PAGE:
Saskatchewan makes history with Howard’s Law

MLAs on both sides of the aisle have voted unanimously to pass a groundbreaking asbestos registry law.

Howard’s Law was introduced by NDP Leader Cam Broten in the fall. It will create a mandatory registry of public buildings that contain asbestos and require that list to be available online – the first system of its kind in Canada.

“Passing Howard’s Law means that working people and families will have more information when making decisions about their health,” said Broten. “Whether you’re choosing a seniors care home for grandma or getting ready to take on a construction contract, you deserve to know if there’s asbestos in that building, and whether it’s safely contained and recently inspected.”

The bill was renamed Howard’s Law by mutual agreement in a bipartisan committee on Wednesday evening. Originally named the Asbestos Right-to-Know Amendment Act, Broten requested the name change in reference to Howard Willems, who contracted mesothelioma by being exposed to asbestos as a public building inspector. Willems worked with Broten to bring forward the proposed law, but died from the disease last fall shortly after the bill was introduced in the Legislature.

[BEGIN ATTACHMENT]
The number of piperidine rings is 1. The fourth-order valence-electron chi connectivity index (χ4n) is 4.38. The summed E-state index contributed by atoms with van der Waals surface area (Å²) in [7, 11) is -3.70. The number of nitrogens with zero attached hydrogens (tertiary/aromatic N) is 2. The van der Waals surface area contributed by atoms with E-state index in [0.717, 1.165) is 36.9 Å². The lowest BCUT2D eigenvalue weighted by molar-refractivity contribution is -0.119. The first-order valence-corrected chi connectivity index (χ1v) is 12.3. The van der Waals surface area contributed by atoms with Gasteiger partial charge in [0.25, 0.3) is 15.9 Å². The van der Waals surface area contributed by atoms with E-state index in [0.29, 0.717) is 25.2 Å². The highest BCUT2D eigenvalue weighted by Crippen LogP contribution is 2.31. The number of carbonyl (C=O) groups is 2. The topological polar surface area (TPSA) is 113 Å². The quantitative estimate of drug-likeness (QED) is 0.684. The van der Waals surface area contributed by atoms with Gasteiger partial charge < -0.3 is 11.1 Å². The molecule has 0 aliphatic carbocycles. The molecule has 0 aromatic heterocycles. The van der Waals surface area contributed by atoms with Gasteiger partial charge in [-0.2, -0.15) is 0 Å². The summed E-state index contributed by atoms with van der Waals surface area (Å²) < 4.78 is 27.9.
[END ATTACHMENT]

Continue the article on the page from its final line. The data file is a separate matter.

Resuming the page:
“I was honoured to work with Howard and the many who have carried on his work,” said Broten. “He used the last months of his life to give voice to past and future victims, and to make our Legislature realize that information is a powerful tool when it comes to protecting health and safety.”

Broten said that the bipartisan cooperation shown in the latter stages of Howard’s Law is also a model for how he believes Saskatchewan people want politics to work. After initially rejecting Broten’s proposal for Howard’s Law, government MLAs supported the work.

“I appreciate the government’s cooperation in passing Howard’s Law,” said Broten. “I believe politicians should support good ideas, wherever they come from. The agreement on Howard’s Law shows that working together and putting common sense and people ahead of politics accomplishes more.”

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For further information, please contact:
Erin Morrison, NDP caucus office